Brexit support package welcome but many unanswered questions remain – Hazzard
Sinn Féin MP Chris Hazzard has welcomed a new Brexit
financial support package for businesses in the North, however has said the
British Government has left many vital questions unanswered.
The South Down MP said:
“In opposing Brexit, Sinn Féin have said from the outset that Brexit would create additional barriers and costs for businesses.
“Today’s acknowledgement from the British Government that this unavoidable avalanche of red-tape will have to be met in the first instance by the British state is a welcome first step in the British Government facing up to the costly realities of Brexit.
“In short, the announcement of this £200m support package is welcome news for those local businesses who are growing increasingly worried about the trading environment in the post-transition period in January 2021.
“However it’s clear that in the face of being unable to deliver upon the promise of “unfettered access” and “no additional burdens” the British Government are left with no choice but to pull a magic money rabbit out of the hat in an attempt to distract from the fact that their Brexit misadventure has created a mountain of red-tape and bureaucratic processes.
“Today’s announcement is not the long overdue border operating model that we have been promised, it is merely another attempt to create an IT system that will take care of the complex formalities in automating the customs process.
“Worryingly, no such system currently exists anywhere in global trading. So it is disingenuous in the extreme to suggest that the system will be operational next month when the tendering process will only have been launched this month.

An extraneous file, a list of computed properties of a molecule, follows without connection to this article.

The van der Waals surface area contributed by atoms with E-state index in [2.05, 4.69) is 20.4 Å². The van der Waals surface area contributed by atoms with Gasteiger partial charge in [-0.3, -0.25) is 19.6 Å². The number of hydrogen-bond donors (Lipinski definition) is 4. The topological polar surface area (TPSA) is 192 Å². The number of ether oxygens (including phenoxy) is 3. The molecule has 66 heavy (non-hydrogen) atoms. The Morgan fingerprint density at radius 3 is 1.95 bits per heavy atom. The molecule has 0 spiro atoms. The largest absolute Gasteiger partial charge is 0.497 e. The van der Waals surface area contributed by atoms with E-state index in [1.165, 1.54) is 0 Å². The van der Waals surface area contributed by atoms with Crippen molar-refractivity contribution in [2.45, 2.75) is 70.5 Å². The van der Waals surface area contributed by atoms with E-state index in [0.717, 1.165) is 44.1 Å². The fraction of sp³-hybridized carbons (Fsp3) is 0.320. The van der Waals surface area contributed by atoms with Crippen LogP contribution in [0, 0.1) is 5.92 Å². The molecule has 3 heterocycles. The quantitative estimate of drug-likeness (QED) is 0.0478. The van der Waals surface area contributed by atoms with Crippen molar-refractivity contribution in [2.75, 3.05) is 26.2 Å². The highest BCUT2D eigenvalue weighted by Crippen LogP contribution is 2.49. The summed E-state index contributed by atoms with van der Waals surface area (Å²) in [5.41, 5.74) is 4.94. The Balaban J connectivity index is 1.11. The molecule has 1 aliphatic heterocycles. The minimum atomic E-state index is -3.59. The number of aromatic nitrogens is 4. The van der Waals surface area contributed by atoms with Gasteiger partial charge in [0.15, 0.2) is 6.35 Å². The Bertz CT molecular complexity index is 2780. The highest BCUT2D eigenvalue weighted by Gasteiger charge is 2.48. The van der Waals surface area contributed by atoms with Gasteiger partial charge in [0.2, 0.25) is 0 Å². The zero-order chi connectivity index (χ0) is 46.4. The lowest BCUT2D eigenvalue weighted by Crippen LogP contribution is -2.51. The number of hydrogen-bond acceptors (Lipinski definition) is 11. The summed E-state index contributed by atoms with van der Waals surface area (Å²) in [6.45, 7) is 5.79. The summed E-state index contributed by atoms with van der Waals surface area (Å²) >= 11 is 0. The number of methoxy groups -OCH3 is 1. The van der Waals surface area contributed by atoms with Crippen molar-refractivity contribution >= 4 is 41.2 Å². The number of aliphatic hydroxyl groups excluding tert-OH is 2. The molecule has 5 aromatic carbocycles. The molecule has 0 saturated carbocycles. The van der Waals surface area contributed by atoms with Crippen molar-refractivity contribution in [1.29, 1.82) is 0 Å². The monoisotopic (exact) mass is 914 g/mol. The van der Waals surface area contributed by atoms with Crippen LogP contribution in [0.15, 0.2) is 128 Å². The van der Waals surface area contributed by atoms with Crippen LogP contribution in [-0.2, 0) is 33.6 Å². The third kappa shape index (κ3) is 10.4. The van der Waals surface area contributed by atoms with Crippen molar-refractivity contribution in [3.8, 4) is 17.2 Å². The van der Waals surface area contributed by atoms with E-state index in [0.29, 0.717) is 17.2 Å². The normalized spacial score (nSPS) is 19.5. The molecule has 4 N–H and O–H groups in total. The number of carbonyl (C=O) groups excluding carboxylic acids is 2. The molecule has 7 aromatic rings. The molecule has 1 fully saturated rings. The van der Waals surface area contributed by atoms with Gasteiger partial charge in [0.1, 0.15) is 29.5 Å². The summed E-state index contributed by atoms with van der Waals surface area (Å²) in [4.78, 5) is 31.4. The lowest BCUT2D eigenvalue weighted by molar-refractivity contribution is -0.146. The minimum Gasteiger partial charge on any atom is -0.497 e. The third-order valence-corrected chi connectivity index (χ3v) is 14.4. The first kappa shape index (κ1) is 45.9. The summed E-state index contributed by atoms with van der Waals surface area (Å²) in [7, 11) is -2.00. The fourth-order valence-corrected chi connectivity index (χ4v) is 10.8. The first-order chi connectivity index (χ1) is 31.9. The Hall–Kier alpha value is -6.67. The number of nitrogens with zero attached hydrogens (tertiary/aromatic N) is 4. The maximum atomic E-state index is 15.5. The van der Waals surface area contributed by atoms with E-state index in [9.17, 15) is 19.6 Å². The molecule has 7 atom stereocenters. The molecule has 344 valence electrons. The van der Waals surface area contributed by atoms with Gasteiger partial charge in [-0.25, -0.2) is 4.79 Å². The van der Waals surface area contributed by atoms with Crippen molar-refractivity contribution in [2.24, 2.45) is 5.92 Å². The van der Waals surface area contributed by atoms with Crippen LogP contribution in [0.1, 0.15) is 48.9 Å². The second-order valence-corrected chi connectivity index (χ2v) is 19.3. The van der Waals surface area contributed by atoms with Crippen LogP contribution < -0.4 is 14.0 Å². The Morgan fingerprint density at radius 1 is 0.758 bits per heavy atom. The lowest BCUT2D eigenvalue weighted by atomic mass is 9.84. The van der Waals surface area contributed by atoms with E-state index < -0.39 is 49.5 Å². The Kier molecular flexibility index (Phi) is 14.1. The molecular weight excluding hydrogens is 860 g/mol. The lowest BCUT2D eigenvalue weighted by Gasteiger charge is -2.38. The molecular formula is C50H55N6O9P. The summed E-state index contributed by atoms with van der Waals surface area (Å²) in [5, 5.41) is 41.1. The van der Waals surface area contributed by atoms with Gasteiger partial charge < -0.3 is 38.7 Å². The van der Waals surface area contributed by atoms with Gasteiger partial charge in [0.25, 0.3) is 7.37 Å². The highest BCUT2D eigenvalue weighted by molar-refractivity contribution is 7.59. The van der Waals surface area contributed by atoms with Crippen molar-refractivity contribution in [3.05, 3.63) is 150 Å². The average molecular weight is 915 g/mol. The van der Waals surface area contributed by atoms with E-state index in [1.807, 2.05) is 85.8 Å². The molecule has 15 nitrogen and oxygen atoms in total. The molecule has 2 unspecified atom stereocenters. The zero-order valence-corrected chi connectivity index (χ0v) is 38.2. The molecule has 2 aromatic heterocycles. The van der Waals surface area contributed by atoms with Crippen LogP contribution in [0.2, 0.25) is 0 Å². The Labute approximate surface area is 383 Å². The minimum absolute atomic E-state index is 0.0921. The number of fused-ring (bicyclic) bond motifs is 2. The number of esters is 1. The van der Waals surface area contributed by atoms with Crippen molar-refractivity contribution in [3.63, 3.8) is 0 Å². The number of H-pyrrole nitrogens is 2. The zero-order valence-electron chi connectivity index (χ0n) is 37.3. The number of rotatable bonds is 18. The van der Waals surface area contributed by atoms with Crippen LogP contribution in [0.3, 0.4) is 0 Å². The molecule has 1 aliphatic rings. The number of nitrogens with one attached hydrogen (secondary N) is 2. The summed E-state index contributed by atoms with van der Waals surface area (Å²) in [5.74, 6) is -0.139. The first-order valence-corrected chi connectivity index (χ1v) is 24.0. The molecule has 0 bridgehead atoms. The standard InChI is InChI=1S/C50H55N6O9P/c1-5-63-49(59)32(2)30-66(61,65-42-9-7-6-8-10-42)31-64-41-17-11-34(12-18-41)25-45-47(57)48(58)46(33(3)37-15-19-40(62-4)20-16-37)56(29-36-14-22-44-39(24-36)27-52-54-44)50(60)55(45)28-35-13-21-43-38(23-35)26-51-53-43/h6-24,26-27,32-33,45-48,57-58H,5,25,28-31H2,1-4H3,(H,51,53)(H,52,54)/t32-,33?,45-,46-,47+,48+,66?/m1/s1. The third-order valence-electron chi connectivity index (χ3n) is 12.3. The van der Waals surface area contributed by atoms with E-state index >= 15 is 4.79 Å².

“The fact remains that goods entering the north of Ireland will require a customs declaration, with the new Trader Support Service (TSS) serving as the vehicle for the British Goverment to act as the Customs Agent on behalf of businesses.
“There also remains the important question of who verifies the data that this automated system collects; verification checks by customs authorities will surely still need to take place somewhere along the process.
There is also no guarantee that this package of financial support announced today will be a permanent arrangement; in fact, there is only a commitment to support it with government money for 2 years.
“There is every possibility that despite covering the cost of this transition process, that the British Government will decide that the system should be privatised and businesses will have to pay for these services.
“Much more remains to be done on key issues such as the certification requirements for Agri-Food, and the very complex dual VAT systems that will be required.
“We also need much more information on the future additional barriers and costs for local consumers purchasing goods online - which is an increasingly significant proportion of trade.
“Perhaps most significantly, local businesses are still left waiting for clarity on what “unfettered access” will look like for exporting to Britain.
“If today’s announcement is a guide, expect more money to be thrown at the inevitable barriers that can’t be wished away by fanciful pie in the sky thinking.”